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September 12, 2013
Today the national legal counsel for one of the large 1031 companies took the flat position that her company will not cooperate in the rescue of any failing 1031 exchange.
The situation arose because an exchangor of theirs, whose exchange is about to fail, asked the company to assign the exchange agreement to S.Crow Collateral Corp., which could amend it to become an installment agreement so that the exchangor could retain tax deferral, but under Section 453 rather than Section 1031. The property which the exchangor identified was purchased by someone else, so, necessarily, the exchange will fail. The exchangor had already agreed to release the 1031 company from all liability or obligation because of the assignment.
It was quite an amazing conversation, and I think the world should know about it. I’ve reproduced the essence of it here.
1031 Attorney: It’s conventional wisdom that if we assigned the exchange agreement it would cause the exchange to fail.
S.Crow: As I believe you know, this particular exchange is going to fail anyway, so why would you refuse to agree to an assignment that at the very least could not make the situation worse?
1031 Attorney: Because the 1031 regulations don’t say we can assign, so we take the position that we can’t assign.
S.Crow: So, I take it that your position is that no active 1031 company can be sold or merged into another company, because the 1031 regulations don’t say that can be done, either.
1031 Attorney: I’ve participated in many merger and acquisition transactions involving 1031 companies, and typically the 1031 company which is bought by someone else continues in existence as an on-going entity.
S.Crow: But a 1031 company that is merged into the acquiring entity would cease to exist.
1031 Attorney: In a merger situation, the surviving company is deemed to stand in the shoes of the acquired 1031 company.
S.Crow: Well, similarly, under general contract law, when a contract is assigned the one to whom it is assigned is deemed to stand in the shoes of the one who assigned.
1031 Attorney: That’s true, but I attend many important meetings with the IRS about 1031 exchanges, and I believe that the IRS’ position is that the same company which begins a 1031 exchange must be the one that completes it.
S.Crow: Even though the regulations don’t say that?
1031 Attorney: Yes.
S.Crow: Even if that were correct, why would you be concerned about agreeing to an assignment of the exchange agreement, when you have a release signed by the exchangor?
1031 Attorney: If we were to do that even once the IRS might conclude that we are acting as the exchangor’s agent rather than as a qualified intermediary, and the IRS might determine that all of our exchanges must fail.
S.Crow: Even though the 1031 regulations don’t say that.
1031 Attorney: Yes. Besides, and don’t take offense at this, but if S.Crow Collateral Corp. were to fail to pay the exchangor the installment payments which you promise to make then the exchangor might sue us and claim that we should have known better than to assign to you.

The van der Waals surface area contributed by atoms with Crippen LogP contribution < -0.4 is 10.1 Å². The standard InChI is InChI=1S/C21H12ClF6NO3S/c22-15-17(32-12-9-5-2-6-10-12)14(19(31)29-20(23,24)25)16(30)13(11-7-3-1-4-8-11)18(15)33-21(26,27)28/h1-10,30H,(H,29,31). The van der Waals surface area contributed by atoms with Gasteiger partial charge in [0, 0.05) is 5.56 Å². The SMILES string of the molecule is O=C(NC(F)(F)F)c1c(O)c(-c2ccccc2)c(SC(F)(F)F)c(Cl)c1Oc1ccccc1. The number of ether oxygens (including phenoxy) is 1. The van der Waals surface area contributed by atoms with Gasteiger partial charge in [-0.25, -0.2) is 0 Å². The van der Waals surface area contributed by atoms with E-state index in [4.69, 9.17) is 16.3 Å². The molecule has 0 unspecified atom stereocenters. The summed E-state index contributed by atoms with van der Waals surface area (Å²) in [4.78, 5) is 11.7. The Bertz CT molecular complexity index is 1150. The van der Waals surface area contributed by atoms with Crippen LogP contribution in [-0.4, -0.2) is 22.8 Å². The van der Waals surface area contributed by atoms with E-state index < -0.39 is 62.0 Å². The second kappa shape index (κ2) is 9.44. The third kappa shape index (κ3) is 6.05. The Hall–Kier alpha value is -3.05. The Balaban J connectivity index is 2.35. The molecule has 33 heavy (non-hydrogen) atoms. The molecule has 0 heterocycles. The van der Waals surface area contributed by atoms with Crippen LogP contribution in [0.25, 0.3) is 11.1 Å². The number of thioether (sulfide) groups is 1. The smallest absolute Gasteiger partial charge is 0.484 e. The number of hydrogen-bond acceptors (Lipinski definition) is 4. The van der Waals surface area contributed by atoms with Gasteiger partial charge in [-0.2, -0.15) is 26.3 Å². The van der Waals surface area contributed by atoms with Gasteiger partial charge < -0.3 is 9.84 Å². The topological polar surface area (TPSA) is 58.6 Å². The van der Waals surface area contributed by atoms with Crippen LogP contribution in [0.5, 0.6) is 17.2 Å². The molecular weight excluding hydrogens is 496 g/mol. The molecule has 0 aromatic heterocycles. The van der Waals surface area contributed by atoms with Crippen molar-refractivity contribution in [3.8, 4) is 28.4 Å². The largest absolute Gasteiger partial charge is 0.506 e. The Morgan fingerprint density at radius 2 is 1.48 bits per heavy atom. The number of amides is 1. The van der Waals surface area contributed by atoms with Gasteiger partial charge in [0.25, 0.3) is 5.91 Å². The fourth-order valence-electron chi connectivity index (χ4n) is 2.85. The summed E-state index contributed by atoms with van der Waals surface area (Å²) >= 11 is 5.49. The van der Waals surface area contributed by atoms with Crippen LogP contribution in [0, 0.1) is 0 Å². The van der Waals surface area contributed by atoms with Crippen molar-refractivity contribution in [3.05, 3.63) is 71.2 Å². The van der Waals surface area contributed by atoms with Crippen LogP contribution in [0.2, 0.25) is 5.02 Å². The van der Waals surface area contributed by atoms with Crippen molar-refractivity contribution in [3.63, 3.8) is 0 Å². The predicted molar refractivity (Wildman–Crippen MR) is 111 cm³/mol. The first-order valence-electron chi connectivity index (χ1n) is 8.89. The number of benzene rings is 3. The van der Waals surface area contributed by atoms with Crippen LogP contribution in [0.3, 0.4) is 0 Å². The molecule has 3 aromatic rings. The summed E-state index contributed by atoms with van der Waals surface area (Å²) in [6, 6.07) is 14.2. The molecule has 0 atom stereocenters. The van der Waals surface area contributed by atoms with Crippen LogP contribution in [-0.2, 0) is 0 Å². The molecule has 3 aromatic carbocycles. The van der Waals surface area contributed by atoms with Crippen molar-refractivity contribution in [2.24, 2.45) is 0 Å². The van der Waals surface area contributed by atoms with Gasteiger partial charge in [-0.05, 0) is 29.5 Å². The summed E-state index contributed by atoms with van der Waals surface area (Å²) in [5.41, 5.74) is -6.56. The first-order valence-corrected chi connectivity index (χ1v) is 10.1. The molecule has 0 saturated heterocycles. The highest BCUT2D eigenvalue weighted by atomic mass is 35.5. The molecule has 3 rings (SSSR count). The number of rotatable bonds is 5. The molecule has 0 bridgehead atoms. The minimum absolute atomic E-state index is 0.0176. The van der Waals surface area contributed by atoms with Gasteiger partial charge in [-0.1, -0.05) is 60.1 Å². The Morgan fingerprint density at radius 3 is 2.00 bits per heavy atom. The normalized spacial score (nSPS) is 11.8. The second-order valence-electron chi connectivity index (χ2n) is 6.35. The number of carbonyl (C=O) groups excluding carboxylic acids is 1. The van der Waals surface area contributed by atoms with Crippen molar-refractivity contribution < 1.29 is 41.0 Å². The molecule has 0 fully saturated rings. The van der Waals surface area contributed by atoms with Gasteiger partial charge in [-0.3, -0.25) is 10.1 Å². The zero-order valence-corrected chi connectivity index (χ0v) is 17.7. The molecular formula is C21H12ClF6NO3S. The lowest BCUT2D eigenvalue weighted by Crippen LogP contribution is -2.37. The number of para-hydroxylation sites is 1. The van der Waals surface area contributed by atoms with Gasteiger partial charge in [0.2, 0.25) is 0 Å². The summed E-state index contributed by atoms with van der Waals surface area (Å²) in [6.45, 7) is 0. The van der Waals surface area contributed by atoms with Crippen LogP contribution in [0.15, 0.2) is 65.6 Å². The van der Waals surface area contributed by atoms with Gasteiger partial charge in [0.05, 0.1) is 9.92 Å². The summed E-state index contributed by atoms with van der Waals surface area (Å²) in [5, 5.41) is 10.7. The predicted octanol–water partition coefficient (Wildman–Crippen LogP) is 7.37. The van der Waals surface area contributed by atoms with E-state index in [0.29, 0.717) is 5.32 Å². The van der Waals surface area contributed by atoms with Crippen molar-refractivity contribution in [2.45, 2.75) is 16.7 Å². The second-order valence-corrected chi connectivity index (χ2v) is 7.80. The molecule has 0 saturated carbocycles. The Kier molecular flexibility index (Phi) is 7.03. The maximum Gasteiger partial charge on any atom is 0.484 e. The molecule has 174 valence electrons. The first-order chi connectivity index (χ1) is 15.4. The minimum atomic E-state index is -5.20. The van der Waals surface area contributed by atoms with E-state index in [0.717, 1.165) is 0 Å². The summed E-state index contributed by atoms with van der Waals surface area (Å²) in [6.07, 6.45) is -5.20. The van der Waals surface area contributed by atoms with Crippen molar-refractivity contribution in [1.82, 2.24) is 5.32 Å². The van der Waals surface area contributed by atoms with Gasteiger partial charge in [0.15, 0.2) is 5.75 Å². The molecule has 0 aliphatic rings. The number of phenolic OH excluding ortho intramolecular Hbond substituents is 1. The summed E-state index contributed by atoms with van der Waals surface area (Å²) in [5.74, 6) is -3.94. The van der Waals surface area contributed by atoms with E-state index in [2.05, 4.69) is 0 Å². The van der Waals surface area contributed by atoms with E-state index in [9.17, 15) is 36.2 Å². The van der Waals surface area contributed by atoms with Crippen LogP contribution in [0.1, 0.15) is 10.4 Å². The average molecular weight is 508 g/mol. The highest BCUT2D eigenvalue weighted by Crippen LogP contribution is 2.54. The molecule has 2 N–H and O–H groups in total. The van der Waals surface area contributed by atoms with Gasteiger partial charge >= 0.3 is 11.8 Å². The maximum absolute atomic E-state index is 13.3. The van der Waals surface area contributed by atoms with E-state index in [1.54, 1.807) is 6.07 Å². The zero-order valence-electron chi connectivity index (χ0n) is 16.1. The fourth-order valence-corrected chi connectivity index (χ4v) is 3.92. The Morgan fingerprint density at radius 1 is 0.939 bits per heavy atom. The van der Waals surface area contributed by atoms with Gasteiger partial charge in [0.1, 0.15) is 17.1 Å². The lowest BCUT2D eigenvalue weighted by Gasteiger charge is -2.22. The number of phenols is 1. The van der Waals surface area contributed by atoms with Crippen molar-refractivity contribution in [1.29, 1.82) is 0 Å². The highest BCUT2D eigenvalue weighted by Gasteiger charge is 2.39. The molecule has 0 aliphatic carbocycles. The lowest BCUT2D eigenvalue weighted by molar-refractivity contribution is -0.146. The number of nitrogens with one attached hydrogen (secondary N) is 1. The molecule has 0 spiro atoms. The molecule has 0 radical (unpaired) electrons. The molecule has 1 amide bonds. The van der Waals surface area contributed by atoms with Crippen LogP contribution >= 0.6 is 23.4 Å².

S.Crow: Even though you have a signed release from the exchangor?
1031 Attorney: Yes.
S.Crow: There are multiple places in the 1031 regulations which say that if a 1031 accommodator pays the exchangor some or all of the proceeds from the relinquished property after the year of sale, then the exchange agreement is no longer an exchange under Section 1031 but is instead an installment sale under Section 453.
1031 Attorney: I am aware of those provisions, but our exchange agreement requires that we pay the proceeds of the relinquishment to the exchangor in a lump sum if the exchange fails.
S.Crow: I realize that, but, even without assigning the exchange agreement to S.Crow Collateral Corp., would you permit your company to agree with the exchangor to amend the exchange agreement to provide for installment payments to the exchangor by your company, instead of paying in a lump sum?
1031 Attorney: No, we’re not set up for that operationally, to make installment payments.
S.Crow: All right, so why not amend the exchange agreement to provide for installment payments, thereby taking the agreement out from under the 1031 regulations you’re worried about, and turning the deal into an installment sale? Then you could assign the amended agreement, which would then be an installment contract rather than an exchange, to S.Crow Collateral Corp., which would take over the payment obligation from you.
1031 Attorney: That’s not the business we’re in. We’ve had a nice conversation today. (End of conversation)
The 1031 attorney’s disdain for her company’s exchangors is a scandal. I believe she fears that her company would lose business if exchangors were to find out that failing exchanges can be rescued (who wants to offer a product and admit that it might fail?) or that exchanges are generally unnecessary in the first place. Her company doesn’t have to lose out; it could thrive by offering a better product.—Stan Crow
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The Latest Installment addresses situations, questions and issues which are brought to us in the course of the consideration, negotiation or execution of transactions. We don't use the real names of parties to transactions, and we may edit the statement of the question to try to tell the story better. Please feel free to comment, or to take issue, or to raise your own question or situation. If you do the latter, please do not relate any confidential information.
The Latest Installment blog is edited by Stanley D. Crow, who is president of S.Crow Collateral Corp.